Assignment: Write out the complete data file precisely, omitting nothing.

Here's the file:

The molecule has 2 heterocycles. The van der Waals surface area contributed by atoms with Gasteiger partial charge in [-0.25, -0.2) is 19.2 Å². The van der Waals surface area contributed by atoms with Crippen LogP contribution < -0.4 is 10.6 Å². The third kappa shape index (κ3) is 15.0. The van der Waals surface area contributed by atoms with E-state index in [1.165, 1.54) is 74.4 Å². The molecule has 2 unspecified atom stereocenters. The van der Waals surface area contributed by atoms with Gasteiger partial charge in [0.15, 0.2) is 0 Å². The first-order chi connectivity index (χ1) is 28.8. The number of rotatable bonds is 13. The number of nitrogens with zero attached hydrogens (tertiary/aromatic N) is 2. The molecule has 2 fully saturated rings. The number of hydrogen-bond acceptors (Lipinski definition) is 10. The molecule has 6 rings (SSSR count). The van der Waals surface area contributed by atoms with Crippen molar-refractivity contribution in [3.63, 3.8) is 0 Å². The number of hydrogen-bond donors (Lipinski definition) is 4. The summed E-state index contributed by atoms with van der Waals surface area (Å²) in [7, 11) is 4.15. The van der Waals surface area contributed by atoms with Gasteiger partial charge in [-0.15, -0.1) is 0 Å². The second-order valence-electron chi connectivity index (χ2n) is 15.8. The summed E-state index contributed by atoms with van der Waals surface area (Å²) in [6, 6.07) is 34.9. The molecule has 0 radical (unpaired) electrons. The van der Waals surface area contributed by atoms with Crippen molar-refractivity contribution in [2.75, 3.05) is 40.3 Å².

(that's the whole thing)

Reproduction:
The molecule has 2 heterocycles. The van der Waals surface area contributed by atoms with Gasteiger partial charge in [-0.25, -0.2) is 19.2 Å². The van der Waals surface area contributed by atoms with Crippen LogP contribution < -0.4 is 10.6 Å². The third kappa shape index (κ3) is 15.0. The van der Waals surface area contributed by atoms with E-state index in [1.165, 1.54) is 74.4 Å². The molecule has 2 unspecified atom stereocenters. The van der Waals surface area contributed by atoms with Gasteiger partial charge in [0.15, 0.2) is 0 Å². The first-order chi connectivity index (χ1) is 28.8. The number of rotatable bonds is 13. The number of nitrogens with zero attached hydrogens (tertiary/aromatic N) is 2. The molecule has 2 fully saturated rings. The number of hydrogen-bond acceptors (Lipinski definition) is 10. The molecule has 6 rings (SSSR count). The van der Waals surface area contributed by atoms with Crippen molar-refractivity contribution in [3.63, 3.8) is 0 Å². The number of hydrogen-bond donors (Lipinski definition) is 4. The summed E-state index contributed by atoms with van der Waals surface area (Å²) in [7, 11) is 4.15. The van der Waals surface area contributed by atoms with Gasteiger partial charge in [-0.15, -0.1) is 0 Å². The second-order valence-electron chi connectivity index (χ2n) is 15.8. The summed E-state index contributed by atoms with van der Waals surface area (Å²) in [6, 6.07) is 34.9. The molecule has 0 radical (unpaired) electrons. The van der Waals surface area contributed by atoms with Crippen molar-refractivity contribution in [2.75, 3.05) is 40.3 Å².